Action of Cs+ and the potential dependence of the effects of Cs+ and TEA+ on the K+ current. (A) The amplitude of the K+ current was measured at the end of 19–50 ms depolarizing pulses of various amplitudes in Ringer’s solution containing 1 1μmol 1−1 TEX. The solution bathing the cut ends of the axons was either 120 mmol 1−1 KC1 (filled circles) or 112 mmol I−1 CsCl and 12 mmol I−1 NaCl (open circles). In each case, the results obtained from four fibres have been plotted against membrane potential. (B) Ratio of mean values (four fibres in each case) of K+ current amplitude measured in the presence of either 112 mmol I−1 internal Cs+ (open circles), as described above, or 20 mmol I−1 external TEA+ (filled circles), as described in Fig. 7, and under control conditions, i.e. external Ringer’s solution with 1μmol l−1 1TX and internal 120 mmol I−1 KC1 solution, vs membrane potential.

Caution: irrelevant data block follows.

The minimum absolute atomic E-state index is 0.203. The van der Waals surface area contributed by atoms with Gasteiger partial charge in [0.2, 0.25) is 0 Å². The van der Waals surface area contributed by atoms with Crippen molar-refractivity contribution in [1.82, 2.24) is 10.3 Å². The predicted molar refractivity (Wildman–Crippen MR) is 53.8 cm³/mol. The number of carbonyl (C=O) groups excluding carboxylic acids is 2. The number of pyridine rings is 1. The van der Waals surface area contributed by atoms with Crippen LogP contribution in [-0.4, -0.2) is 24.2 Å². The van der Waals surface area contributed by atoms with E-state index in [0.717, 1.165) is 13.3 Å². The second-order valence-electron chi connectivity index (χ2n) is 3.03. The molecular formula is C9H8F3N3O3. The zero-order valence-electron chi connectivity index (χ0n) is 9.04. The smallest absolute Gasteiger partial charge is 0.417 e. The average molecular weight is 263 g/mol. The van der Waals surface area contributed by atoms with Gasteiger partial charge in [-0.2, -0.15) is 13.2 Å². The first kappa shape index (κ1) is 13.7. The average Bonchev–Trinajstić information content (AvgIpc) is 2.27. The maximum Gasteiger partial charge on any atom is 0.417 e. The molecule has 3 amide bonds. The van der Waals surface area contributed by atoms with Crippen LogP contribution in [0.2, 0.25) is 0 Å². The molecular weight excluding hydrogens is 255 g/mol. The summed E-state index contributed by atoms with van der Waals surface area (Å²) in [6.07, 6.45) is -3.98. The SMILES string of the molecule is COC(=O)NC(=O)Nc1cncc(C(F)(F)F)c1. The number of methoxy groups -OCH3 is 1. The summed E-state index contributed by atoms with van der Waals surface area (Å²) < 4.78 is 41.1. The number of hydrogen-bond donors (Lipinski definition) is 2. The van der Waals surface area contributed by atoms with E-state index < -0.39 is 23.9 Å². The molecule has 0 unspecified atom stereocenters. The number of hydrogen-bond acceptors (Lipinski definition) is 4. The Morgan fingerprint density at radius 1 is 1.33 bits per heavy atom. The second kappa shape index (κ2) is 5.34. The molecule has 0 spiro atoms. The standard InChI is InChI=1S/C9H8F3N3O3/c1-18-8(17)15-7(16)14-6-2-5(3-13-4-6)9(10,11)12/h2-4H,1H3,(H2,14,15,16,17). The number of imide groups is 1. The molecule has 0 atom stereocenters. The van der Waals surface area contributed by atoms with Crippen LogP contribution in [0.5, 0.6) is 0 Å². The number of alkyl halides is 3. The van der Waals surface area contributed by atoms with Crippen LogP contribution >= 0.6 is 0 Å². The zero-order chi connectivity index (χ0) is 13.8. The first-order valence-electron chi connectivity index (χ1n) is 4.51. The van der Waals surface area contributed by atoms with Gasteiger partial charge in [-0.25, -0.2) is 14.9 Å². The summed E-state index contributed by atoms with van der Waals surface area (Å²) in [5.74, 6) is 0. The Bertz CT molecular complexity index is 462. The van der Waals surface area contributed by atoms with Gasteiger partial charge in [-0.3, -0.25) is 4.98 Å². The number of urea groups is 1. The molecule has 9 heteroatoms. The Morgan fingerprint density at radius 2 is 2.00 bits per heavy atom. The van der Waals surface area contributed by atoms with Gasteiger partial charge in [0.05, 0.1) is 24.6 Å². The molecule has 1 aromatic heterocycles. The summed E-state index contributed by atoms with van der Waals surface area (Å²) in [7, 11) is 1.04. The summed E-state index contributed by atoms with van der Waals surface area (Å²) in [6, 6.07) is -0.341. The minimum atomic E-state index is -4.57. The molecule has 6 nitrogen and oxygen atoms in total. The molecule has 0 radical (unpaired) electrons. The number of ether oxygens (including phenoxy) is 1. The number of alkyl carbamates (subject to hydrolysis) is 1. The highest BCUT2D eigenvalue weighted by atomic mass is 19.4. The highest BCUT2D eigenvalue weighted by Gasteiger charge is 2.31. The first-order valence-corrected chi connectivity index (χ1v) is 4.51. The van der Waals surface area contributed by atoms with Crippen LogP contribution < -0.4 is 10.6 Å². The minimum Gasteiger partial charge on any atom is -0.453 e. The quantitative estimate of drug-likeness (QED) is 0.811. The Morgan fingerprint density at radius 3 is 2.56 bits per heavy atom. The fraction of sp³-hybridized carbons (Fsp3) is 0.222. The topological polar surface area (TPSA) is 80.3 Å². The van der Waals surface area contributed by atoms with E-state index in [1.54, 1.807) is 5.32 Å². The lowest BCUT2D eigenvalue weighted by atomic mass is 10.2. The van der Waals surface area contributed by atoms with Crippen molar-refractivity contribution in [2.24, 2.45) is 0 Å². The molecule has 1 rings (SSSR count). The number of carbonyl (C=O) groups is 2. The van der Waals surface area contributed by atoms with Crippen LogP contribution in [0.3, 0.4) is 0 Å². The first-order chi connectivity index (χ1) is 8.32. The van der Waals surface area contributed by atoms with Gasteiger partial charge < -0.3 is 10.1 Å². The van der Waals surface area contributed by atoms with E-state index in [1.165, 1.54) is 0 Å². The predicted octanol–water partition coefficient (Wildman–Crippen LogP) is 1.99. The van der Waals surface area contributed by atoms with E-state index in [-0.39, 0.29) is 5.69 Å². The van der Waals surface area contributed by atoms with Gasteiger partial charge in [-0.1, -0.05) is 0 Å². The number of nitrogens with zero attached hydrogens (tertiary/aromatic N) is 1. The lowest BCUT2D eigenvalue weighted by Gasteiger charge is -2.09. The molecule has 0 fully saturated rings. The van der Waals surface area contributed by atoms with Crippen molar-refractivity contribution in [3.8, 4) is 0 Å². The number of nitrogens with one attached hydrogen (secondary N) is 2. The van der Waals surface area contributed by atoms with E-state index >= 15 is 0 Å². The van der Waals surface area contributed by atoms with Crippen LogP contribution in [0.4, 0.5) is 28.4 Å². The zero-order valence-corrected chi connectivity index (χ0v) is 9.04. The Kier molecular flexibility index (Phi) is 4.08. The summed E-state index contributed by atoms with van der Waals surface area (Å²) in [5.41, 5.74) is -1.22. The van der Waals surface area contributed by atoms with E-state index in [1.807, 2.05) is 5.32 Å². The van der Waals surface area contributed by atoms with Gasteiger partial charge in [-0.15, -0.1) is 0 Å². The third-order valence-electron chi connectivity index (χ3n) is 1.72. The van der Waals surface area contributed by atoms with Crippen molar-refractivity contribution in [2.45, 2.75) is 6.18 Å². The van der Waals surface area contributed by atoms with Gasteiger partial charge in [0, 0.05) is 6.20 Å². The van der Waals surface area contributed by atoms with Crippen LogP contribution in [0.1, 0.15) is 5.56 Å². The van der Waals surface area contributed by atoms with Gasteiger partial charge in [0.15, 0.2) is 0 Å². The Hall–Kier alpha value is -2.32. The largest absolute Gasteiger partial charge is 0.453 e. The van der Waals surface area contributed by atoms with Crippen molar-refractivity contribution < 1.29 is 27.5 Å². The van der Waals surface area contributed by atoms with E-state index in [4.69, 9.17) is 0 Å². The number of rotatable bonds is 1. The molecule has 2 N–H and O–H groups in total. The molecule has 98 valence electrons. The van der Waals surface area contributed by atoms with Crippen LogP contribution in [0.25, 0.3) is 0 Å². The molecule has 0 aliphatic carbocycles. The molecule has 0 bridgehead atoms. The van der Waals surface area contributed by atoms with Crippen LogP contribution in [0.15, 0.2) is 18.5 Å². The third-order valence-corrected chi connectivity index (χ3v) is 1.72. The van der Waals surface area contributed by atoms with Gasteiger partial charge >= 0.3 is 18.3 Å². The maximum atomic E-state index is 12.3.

Fig. 8.

Action of Cs+ and the potential dependence of the effects of Cs+ and TEA+ on the K+ current. (A) The amplitude of the K+ current was measured at the end of 19–50 ms depolarizing pulses of various amplitudes in Ringer’s solution containing 1 1μmol 1−1 TEX. The solution bathing the cut ends of the axons was either 120 mmol 1−1 KC1 (filled circles) or 112 mmol I−1 CsCl and 12 mmol I−1 NaCl (open circles). In each case, the results obtained from four fibres have been plotted against membrane potential. (B) Ratio of mean values (four fibres in each case) of K+ current amplitude measured in the presence of either 112 mmol I−1 internal Cs+ (open circles), as described above, or 20 mmol I−1 external TEA+ (filled circles), as described in Fig. 7, and under control conditions, i.e. external Ringer’s solution with 1μmol l−1 1TX and internal 120 mmol I−1 KC1 solution, vs membrane potential.